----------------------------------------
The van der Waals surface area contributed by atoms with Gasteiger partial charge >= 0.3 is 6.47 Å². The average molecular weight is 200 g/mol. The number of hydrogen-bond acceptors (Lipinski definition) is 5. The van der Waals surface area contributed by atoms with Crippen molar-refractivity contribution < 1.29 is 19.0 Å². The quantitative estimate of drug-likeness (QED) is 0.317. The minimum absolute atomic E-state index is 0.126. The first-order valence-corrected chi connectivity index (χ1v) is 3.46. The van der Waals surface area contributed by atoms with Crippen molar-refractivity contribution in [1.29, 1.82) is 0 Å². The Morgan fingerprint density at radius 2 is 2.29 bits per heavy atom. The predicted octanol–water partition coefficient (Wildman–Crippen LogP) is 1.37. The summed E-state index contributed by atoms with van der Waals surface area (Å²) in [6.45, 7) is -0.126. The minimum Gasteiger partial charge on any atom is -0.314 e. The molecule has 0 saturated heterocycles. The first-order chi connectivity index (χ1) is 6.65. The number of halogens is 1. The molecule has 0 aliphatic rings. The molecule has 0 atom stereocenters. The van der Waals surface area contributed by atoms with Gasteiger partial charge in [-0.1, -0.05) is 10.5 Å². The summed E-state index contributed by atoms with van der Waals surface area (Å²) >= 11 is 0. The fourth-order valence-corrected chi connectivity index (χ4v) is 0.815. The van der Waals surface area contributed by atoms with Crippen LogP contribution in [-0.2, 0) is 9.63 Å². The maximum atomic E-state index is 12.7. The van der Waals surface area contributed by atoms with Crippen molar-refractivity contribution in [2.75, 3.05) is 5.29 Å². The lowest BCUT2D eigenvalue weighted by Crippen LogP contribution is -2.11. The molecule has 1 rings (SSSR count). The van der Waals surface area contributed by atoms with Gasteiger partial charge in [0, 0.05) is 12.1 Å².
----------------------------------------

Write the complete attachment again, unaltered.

The van der Waals surface area contributed by atoms with Gasteiger partial charge >= 0.3 is 6.47 Å². The average molecular weight is 200 g/mol. The number of hydrogen-bond acceptors (Lipinski definition) is 5. The van der Waals surface area contributed by atoms with Crippen molar-refractivity contribution < 1.29 is 19.0 Å². The quantitative estimate of drug-likeness (QED) is 0.317. The minimum absolute atomic E-state index is 0.126. The first-order valence-corrected chi connectivity index (χ1v) is 3.46. The van der Waals surface area contributed by atoms with Crippen molar-refractivity contribution in [1.29, 1.82) is 0 Å². The Morgan fingerprint density at radius 2 is 2.29 bits per heavy atom. The predicted octanol–water partition coefficient (Wildman–Crippen LogP) is 1.37. The summed E-state index contributed by atoms with van der Waals surface area (Å²) in [6.45, 7) is -0.126. The minimum Gasteiger partial charge on any atom is -0.314 e. The molecule has 0 saturated heterocycles. The first-order chi connectivity index (χ1) is 6.65. The number of halogens is 1. The molecule has 0 aliphatic rings. The molecule has 0 atom stereocenters. The van der Waals surface area contributed by atoms with Gasteiger partial charge in [-0.1, -0.05) is 10.5 Å². The summed E-state index contributed by atoms with van der Waals surface area (Å²) >= 11 is 0. The fourth-order valence-corrected chi connectivity index (χ4v) is 0.815. The van der Waals surface area contributed by atoms with Crippen LogP contribution in [-0.2, 0) is 9.63 Å². The maximum atomic E-state index is 12.7. The van der Waals surface area contributed by atoms with Crippen molar-refractivity contribution in [2.75, 3.05) is 5.29 Å². The lowest BCUT2D eigenvalue weighted by Crippen LogP contribution is -2.11. The molecule has 1 rings (SSSR count). The van der Waals surface area contributed by atoms with Gasteiger partial charge in [0, 0.05) is 12.1 Å².